Peter Bouckaert, emergencies director of Human Rights Watch, said that he observed a group of soldiers completely surrounded by people asking for help in protecting their neighborhoods. The army told them they would have to take care of their own neighborhoods and that there might be reinforcements Sunday.
“Egypt has been a police state for 30 years. For the police to suddenly disappear from the streets is a shocking experience,” Mr. Bouckaert said. “Even though the police were very repressive, they were also ever-present.”
Although cellphone service was restored in much of the country, the government appeared to still be blocking or restricting the Internet in an attempt to keep protesters from using social networking sites to communicate. The leaders of the early demonstrators, many of them young, used those sites to organize their protests, successfully evading Mr. Mubarak’s efficient security apparatus, which has for years co-opted opposition leaders it could and jailed those it could not.
State television also announced Saturday night that the Egyptian authorities had arrested an unspecified number of members of the Muslim Brotherhood, the Islamist group that for decades has been considered the only substantial counterweight to Mr. Mubarak’s power. When young online activists declared a day of protest on Jan. 25, the Brotherhood initially demurred. But when the size of that outpouring became clear, the Brotherhood said it would turn its members out in full force Friday.
On Friday and Saturday there were many signs of Brotherhood members marching and chanting in the crowds. But the throngs – mostly spontaneous – were so large that the Brotherhood’s presence seemed far from dominant. And questions about the Brotherhood amid protesters often produced passionate debates for and against the group and its potential future influence.
Before the street fights late Saturday, government officials had acknowledged more than 40 deaths around Cairo, plus 27 in Alexandria, 12 in Suez and more fatalities in a handful in other cities. Officials said that as many as 1,000 had been injured. But the final death toll was expected to be much higher. One doctor in a crowd of protesters said his Cairo hospital alone had seen 23 people dead from bullet wounds, and he showed digital photographs of the victims.
Many of the protesters took American journalists aside to complain about United States government support for Mr. Mubarak or to express disappointment with President Obama. Perhaps because of Mr. Obama’s Muslim family history or perhaps because of his much-publicized speech here at the start of his presidency, many of the protesters expressed their criticism in the same unusually personal way: “I want to send a message to Obama.”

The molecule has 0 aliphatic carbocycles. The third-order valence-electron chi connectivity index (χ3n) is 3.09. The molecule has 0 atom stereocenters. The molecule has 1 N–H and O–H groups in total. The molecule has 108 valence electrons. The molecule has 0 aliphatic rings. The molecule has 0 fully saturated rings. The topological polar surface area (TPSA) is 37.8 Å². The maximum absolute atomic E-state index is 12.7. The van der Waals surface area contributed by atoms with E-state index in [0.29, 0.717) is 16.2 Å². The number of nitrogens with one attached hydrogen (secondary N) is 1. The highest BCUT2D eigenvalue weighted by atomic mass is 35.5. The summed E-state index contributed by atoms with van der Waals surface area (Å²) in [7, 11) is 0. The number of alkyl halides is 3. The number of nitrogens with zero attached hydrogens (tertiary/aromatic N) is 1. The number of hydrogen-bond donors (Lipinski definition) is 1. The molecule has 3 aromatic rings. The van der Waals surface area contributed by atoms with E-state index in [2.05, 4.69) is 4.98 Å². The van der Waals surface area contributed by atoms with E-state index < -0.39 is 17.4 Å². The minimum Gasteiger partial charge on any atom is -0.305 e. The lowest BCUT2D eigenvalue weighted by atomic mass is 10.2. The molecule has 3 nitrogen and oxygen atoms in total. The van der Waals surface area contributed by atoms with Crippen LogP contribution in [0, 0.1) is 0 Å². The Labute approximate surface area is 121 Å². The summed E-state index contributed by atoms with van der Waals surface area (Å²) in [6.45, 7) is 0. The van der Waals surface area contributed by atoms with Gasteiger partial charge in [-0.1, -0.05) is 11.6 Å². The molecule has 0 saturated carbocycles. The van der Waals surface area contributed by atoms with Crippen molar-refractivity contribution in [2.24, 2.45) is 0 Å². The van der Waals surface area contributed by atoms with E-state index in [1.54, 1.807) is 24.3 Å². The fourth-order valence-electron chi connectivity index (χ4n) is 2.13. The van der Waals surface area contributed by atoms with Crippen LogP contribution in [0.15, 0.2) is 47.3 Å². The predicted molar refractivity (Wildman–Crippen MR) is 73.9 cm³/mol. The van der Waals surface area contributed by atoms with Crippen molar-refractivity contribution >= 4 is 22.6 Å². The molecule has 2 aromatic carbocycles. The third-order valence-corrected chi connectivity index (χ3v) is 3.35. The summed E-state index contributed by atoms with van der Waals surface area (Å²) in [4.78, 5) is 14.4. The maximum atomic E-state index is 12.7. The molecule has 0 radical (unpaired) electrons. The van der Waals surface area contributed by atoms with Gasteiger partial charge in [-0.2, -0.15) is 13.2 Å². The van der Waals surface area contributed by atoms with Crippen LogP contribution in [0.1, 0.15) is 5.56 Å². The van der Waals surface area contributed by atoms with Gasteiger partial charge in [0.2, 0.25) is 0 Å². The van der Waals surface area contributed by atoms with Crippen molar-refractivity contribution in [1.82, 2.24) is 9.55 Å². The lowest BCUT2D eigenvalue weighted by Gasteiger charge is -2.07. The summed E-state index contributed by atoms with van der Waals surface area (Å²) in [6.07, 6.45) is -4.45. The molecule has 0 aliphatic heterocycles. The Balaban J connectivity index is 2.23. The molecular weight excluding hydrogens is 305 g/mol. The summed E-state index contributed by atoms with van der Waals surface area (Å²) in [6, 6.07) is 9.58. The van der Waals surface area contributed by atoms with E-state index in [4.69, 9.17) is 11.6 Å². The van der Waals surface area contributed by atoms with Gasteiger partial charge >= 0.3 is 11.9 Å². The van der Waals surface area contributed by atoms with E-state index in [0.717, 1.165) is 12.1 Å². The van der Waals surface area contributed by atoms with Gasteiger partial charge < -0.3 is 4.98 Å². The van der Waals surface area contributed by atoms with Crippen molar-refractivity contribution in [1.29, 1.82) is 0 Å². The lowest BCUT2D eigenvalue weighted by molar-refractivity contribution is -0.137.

In Alexandria, where some of bloodiest clashes with the police took place, protesters’ positions appeared to be hardening.
“I’ve been in the streets from the 25th on, and I’m going to remain in the streets until Hosni Mubarak and his friends leave the country,” said Marwat Saleh, 43, who owns a small tourism company.
“It would have been better if he had not given his speech yesterday, because it seems he did not understand our demands,” she said. “We want him to step down, not only the government; he has to go.”
Mr. Mubarak’s speech just after midnight, in which he dismissed his cabinet, was mainly a defense of his government and the imperative to maintain stability.
Protesters in the city also voiced significant anger at the United States, rushing up to American reporters on the streets unprompted to ask why the United States continued to back the Egyptian government.
“We are very disillusioned by President Obama’s speech,” said Muhammad Shafai, 35, a lawyer, who called for Mr. Obama to distance himself from Mr. Mubarak.
In his speech Friday night, Mr. Obama took on a stern tone, saying he had personally told Mr. Mubarak that he needed to listen to his people’s demands for a “better democracy.” But the United States has counted on Egypt for help in the region, whether supporting American moves in Iraq or trying to defuse tensions between the Palestinians and Israelis.
In Sinai, officials said that the security police had withdrawn from broad portions of the territory, leaving armed Bedouin in control. At least five members of the police, both law enforcement and state security, were killed, officials said.
The army moved to secure Cairo International Airport on Saturday as The Associated Press reported that as many as 2,000 people had flocked there in a frantic attempt to leave the country. It was unclear how quickly they could leave, however, since international carriers reported delays and cancellations.
The Israeli government, meanwhile, flew the families of its envoys, as well as 40 other Israeli citizens, out of the country on a special flight.
But by Saturday night, much of Cairo – including the upscale Zamalek area – was in the control of young civilians armed with clubs and bats. They said they were armed to deter looters and protect their neighborhoods, and they stopped cars and detained passers-by, ostensibly for breaking the curfew. Gunfire was heard in Cairo and some suburbs.
Reporting was contributed by Scott Nelson, Kareem Fahim and Mona El-Naggar from Cairo, Souad Mekhennet and Nicholas Kulish in Alexandria, and J. David Goodman and Ali Adeeb from New York.